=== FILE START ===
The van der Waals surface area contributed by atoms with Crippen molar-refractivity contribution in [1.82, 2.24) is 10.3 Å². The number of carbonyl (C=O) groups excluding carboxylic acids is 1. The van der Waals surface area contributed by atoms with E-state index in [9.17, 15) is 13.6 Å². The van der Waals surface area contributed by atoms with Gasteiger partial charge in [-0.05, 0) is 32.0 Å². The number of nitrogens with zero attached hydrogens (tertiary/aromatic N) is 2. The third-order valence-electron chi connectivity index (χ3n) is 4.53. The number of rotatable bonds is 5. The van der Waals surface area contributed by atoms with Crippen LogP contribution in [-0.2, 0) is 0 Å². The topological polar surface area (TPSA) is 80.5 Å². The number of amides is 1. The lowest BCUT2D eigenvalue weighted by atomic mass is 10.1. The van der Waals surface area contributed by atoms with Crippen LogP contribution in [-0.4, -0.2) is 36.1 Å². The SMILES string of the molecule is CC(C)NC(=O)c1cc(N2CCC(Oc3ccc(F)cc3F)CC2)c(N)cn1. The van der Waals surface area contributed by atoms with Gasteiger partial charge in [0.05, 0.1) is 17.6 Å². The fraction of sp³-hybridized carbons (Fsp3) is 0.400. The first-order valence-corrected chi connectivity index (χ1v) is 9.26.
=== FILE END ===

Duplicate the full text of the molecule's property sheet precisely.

The van der Waals surface area contributed by atoms with Crippen molar-refractivity contribution in [1.82, 2.24) is 10.3 Å². The number of carbonyl (C=O) groups excluding carboxylic acids is 1. The van der Waals surface area contributed by atoms with E-state index in [9.17, 15) is 13.6 Å². The van der Waals surface area contributed by atoms with Gasteiger partial charge in [-0.05, 0) is 32.0 Å². The number of nitrogens with zero attached hydrogens (tertiary/aromatic N) is 2. The third-order valence-electron chi connectivity index (χ3n) is 4.53. The number of rotatable bonds is 5. The van der Waals surface area contributed by atoms with Crippen LogP contribution in [-0.2, 0) is 0 Å². The topological polar surface area (TPSA) is 80.5 Å². The number of amides is 1. The lowest BCUT2D eigenvalue weighted by atomic mass is 10.1. The van der Waals surface area contributed by atoms with Crippen LogP contribution in [-0.4, -0.2) is 36.1 Å². The SMILES string of the molecule is CC(C)NC(=O)c1cc(N2CCC(Oc3ccc(F)cc3F)CC2)c(N)cn1. The van der Waals surface area contributed by atoms with Gasteiger partial charge in [0.05, 0.1) is 17.6 Å². The fraction of sp³-hybridized carbons (Fsp3) is 0.400. The first-order valence-corrected chi connectivity index (χ1v) is 9.26.